The study also showed an interesting funerary habit. For some reason, the painter waited until decomposition was done and then decorated the bone surface directly. The case is unique in archaeology. Nobody knows who she was or what prompted her nomadic society to perform another rite so long after death. The meaning of the symbols, if that is what they are, is an added mystery.

3 A Vampire Child

Photo credit: sciencealert.com

La Necropoli dei Bambini (“Cemetery of the Babies”) is a disturbing place. Even archaeologists call it unusual. Filled with only infants and the incomplete remains of puppies, ravens, and toads, another weird case was found in 2018.

The child is the oldest found so far in the fifth-century Italian burial ground. He or she died at 10 years old. Clenched between the jaws was a rock. Previous cases in Italy suggest that the living believed this would stop the dead from rising.

The child earned the unfortunate local nickname of the “Vampire of Lugnano.” Far removed from being anything supernatural, the youngster was likely a victim of a deadly outbreak. Evidence suggests that most of the babies were buried within a short time and many carried the deadliest malaria parasite, Plasmodium falciparum.[8]

The 10-year-old reflects the fear of a community ravaged by an epidemic. There is no place like La Necropoli dei Bambini. Apart from being incredibly tragic, the ritually used animals could provide research fodder for years—like why most of the puppies were missing their heads or jaws.

2 Vaporized Body Fluids

Photo credit: phys.org

When Mount Vesuvius blew in AD 79, the volcano became famous for destroying the Roman city of Pompeii. Even though the neighboring settlement of Herculaneum was also hit, Pompeii’s popularity usually takes the media spotlight.

Most people know that the majority of Pompeii citizens died of injuries or suffocation related to the ash that “froze” their bodies into the iconic gray statues. Though their demise was no carnival, a recent study found that the people at Herculaneum died in a different but still horrific manner.[9]

On the fateful day, many sought refuge in a boathouse near the ocean. Their remains bore the signature signs of having been burned alive when Vesuvius released pyroclastic flows—superheated volcanic matter moving at lightning speed.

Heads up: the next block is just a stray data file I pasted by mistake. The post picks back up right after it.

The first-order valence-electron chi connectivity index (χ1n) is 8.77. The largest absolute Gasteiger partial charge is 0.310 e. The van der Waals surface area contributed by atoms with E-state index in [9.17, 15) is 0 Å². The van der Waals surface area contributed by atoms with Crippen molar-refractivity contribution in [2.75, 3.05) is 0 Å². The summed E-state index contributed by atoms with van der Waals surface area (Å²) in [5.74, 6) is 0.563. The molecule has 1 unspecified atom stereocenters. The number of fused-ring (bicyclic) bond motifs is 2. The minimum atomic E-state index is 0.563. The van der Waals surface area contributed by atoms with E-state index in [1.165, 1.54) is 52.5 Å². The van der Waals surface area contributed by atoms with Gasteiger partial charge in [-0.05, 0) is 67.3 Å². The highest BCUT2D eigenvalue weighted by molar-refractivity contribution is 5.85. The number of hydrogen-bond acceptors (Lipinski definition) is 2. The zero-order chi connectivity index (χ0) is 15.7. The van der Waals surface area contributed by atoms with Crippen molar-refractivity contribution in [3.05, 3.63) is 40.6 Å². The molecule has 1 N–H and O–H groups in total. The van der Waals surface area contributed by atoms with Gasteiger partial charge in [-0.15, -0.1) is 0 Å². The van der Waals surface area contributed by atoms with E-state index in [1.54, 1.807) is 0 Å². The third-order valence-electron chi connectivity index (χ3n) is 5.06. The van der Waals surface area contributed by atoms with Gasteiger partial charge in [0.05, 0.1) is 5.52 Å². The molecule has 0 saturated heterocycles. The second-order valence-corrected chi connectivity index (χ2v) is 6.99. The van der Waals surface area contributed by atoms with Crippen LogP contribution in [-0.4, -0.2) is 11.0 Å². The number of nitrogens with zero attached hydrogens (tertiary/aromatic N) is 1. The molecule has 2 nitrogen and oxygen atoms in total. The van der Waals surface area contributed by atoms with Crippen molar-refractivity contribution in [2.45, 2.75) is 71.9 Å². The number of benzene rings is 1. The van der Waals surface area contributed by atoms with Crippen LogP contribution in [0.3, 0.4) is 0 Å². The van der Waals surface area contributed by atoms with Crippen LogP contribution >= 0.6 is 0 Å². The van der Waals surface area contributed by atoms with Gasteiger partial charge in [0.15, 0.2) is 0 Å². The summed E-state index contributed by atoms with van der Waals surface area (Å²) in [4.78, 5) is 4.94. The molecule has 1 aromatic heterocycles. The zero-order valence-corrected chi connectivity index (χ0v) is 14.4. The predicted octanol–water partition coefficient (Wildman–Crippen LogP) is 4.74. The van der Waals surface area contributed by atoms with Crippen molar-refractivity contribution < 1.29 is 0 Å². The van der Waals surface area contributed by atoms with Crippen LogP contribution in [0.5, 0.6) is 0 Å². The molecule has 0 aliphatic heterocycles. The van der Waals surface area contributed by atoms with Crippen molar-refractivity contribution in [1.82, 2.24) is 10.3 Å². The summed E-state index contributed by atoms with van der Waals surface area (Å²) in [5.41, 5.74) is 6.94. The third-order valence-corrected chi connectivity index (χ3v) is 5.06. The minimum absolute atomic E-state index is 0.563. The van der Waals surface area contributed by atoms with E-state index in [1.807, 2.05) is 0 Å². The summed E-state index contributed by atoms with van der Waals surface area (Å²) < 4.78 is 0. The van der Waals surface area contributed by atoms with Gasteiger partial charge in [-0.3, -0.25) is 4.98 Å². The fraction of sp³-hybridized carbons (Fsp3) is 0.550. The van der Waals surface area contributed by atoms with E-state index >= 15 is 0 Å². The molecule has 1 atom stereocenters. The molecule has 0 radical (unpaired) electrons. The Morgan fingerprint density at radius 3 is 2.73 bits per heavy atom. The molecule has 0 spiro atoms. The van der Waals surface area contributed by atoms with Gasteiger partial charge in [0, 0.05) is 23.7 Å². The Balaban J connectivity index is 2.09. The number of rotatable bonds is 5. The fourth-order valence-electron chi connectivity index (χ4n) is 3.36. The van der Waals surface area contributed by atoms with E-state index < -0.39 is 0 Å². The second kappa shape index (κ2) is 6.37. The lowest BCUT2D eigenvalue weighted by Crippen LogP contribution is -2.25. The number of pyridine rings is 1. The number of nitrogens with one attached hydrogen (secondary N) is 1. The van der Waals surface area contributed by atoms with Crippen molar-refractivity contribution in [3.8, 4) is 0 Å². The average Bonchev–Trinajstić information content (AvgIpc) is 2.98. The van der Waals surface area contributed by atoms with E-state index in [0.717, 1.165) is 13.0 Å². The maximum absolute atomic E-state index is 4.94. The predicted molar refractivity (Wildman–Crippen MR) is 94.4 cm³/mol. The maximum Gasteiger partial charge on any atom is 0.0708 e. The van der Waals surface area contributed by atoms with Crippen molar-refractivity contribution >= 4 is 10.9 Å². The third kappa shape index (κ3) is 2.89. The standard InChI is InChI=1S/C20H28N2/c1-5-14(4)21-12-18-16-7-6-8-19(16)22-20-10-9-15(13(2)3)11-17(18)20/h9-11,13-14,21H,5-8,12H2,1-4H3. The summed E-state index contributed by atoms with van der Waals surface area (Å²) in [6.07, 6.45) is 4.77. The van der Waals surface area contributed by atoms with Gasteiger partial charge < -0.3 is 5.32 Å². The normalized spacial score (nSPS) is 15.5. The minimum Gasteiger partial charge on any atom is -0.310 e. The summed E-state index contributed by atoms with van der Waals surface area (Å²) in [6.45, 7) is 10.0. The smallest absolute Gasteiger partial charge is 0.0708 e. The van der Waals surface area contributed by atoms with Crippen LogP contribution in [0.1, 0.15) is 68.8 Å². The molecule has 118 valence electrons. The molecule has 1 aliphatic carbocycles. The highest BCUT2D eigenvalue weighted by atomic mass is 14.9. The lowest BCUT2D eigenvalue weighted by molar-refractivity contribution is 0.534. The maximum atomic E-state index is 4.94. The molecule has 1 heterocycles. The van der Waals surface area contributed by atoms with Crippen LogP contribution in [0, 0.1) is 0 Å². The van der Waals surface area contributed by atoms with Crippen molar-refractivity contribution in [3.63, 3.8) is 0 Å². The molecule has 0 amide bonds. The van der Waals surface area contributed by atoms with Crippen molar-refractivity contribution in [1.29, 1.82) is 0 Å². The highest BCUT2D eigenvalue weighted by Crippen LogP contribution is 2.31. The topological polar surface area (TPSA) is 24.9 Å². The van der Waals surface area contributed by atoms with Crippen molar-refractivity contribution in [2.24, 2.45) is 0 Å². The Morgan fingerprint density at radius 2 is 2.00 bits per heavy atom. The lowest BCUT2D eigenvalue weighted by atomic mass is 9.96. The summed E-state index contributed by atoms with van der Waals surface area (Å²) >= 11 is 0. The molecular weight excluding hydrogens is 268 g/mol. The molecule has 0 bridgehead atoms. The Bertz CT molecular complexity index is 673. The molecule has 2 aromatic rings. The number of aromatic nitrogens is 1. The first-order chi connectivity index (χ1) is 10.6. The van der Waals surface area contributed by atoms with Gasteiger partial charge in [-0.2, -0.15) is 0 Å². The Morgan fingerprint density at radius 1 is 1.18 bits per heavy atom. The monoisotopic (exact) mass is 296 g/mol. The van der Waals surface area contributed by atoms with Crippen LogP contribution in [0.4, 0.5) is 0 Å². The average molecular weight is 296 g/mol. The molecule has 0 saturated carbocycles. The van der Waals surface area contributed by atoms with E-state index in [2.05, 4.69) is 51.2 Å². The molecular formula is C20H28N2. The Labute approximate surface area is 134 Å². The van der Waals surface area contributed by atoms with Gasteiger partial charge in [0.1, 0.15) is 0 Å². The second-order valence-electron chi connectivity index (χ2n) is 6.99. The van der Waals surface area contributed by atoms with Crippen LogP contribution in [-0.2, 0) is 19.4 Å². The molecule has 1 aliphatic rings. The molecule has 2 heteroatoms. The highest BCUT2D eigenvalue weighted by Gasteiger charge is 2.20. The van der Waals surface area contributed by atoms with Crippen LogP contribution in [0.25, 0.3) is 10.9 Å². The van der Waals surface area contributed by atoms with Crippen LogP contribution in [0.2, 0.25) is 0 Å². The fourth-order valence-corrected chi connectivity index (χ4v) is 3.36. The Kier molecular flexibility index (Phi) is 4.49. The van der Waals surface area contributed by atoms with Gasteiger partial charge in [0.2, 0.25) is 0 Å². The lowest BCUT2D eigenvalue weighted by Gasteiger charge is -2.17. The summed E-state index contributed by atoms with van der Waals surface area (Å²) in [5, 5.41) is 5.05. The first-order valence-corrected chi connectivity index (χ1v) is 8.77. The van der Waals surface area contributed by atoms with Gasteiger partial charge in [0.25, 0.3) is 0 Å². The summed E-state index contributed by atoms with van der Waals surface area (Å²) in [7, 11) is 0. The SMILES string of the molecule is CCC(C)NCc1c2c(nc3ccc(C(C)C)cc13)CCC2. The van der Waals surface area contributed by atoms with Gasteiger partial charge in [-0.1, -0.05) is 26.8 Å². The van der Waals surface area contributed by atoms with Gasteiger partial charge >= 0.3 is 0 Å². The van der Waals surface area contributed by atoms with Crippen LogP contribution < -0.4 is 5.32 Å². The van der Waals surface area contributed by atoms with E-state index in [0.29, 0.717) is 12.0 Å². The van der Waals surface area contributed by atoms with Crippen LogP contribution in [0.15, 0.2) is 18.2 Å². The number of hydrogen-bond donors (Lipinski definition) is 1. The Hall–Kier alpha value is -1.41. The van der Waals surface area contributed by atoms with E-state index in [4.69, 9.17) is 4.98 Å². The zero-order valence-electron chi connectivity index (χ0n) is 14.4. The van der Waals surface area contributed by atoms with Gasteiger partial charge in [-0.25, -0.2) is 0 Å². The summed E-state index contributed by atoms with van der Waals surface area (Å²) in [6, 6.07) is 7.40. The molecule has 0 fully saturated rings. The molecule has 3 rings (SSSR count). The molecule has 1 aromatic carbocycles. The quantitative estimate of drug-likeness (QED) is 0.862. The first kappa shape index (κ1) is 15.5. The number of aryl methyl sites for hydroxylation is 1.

The actual cause of death was when the heat vaporized the victims’ body fluids. Red and black marks on the bones also suggested that people’s blood boiled away and left behind an iron residue. Some skulls had burst, likely from the brain suffering the same treatment. At least, death was instantaneous.

1 Bargaining Chip To Own Antarctica

Nobody owns Antarctica—yet. Seven countries have staked a claim: Chile, France, the UK, Argentina, Australia, New Zealand, and Norway. Signed in 1959, the Antarctic Treaty System put the seven claims on ice and forbade any more countries from making new bids. It also proclaimed Antarctica a natural reserve, the main reason why the vast region remains so pristine.

However, that could change when the treaty comes up for review in 2048 and the seven countries could get a chance to own the continent. Chile might have an advantage thanks to human remains found in 1985.

The unusual skull turned up on Yamana Beach in Antarctica’s South Shetland Islands. It belonged to a woman native to Chile, but for mysterious reasons, she ended up dead in Antarctica between 1819 and 1825.[10]

This makes her the “first” person ever found there. Those against turning Antarctica into any country’s territory fear that she could be used to help Chile’s claim to ancestral rights. With good reason. One key part of the treaty’s review concerns the lifting of all bans on mining and resource extraction.